The collection opens with “The Last Flight of Dr Ain”, and it meshes quite nicely with “The Screwfly Solution.” Both appear to deal with some sort of plague affecting the whole world, although the diseases have different impacts. “Screwfly” in particular is a scary read, as a woman – how male sexuality could be manipulated.
“And I Awoke and Found me Here on the Cold Hill’s Side” – the title an allusion to Keats – is one that I had read before and one that gets me every single time. Human-alien contact stories generally fall into two categories: “zomg they’re going to kill us!!!” or love-in. Tiptree presents a third option: we care, they don’t. It’s a subtle story, and I think one that tends to play on the mind – whose impact deepens the longer you think about it. “The Women Men don’t see” deals with a similar-ish story, and is probably the least obviously SF of the stories in the collection. But the description of male/female interaction, and the perception particularly of men’s behaviour, is brilliant. And heartbreaking. Probably the weirdest story of the lot, also dealing with an alien encounter, is “A Momentary Taste of Being.” It’s also I think the longest in the collection, I’m sure reaching novelette length. It’s amazing and horrendous at the same time: the interactions of the humans on a survey mission are, to a large extent, frightful; the backstory Tiptree gives some of the characters abhorrent; the reality of the alien is weird and mind-blowing and masterfully original. I’m not sure that I loved it, but I’m definitely in awe.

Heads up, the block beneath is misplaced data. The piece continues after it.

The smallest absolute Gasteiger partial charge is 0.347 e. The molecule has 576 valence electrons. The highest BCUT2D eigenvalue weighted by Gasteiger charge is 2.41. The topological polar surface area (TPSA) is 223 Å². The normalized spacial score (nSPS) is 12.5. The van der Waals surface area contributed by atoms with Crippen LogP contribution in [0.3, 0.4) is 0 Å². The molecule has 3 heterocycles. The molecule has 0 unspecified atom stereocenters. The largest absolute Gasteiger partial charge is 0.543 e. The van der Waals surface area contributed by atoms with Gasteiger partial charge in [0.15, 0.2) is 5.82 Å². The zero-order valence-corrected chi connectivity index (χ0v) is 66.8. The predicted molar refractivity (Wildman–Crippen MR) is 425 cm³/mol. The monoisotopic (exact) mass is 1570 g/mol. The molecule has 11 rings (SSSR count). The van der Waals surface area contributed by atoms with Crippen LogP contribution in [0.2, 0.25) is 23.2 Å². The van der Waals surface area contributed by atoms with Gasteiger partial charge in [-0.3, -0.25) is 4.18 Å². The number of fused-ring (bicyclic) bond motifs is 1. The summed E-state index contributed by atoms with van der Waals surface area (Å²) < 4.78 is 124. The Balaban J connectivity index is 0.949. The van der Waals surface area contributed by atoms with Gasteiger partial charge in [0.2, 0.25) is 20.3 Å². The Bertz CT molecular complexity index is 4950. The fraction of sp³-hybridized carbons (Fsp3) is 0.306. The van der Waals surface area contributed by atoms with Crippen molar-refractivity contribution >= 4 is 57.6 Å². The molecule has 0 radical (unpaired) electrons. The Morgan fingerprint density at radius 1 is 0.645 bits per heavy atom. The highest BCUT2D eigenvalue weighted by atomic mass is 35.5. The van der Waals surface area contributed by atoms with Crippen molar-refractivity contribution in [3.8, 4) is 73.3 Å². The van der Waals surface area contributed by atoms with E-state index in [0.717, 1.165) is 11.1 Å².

“The Girl who was Plugged In” is a most remarkable piece for 1973, anticipating as it seems to GPS and reality TV is horrendous ways. This is one that made my heart bleed and yet I loved it. It’s so clever – Tiptree had such a searing way of evaluating humanity, our foibles and penchants, and they come through here, in talking about what we love and what we discard; in this case, humans who do and don’t fit our preferences. That also connects in some ways to “With Delicate Mad Hands,” which is another heart-rending but fiercely awesome stories – of beating the odds, of being what you want to be, and finding fulfilment. Cold Pig is one of the most wrenching of Tiptree’s protagonists, because of what she endures and the dreams that she holds.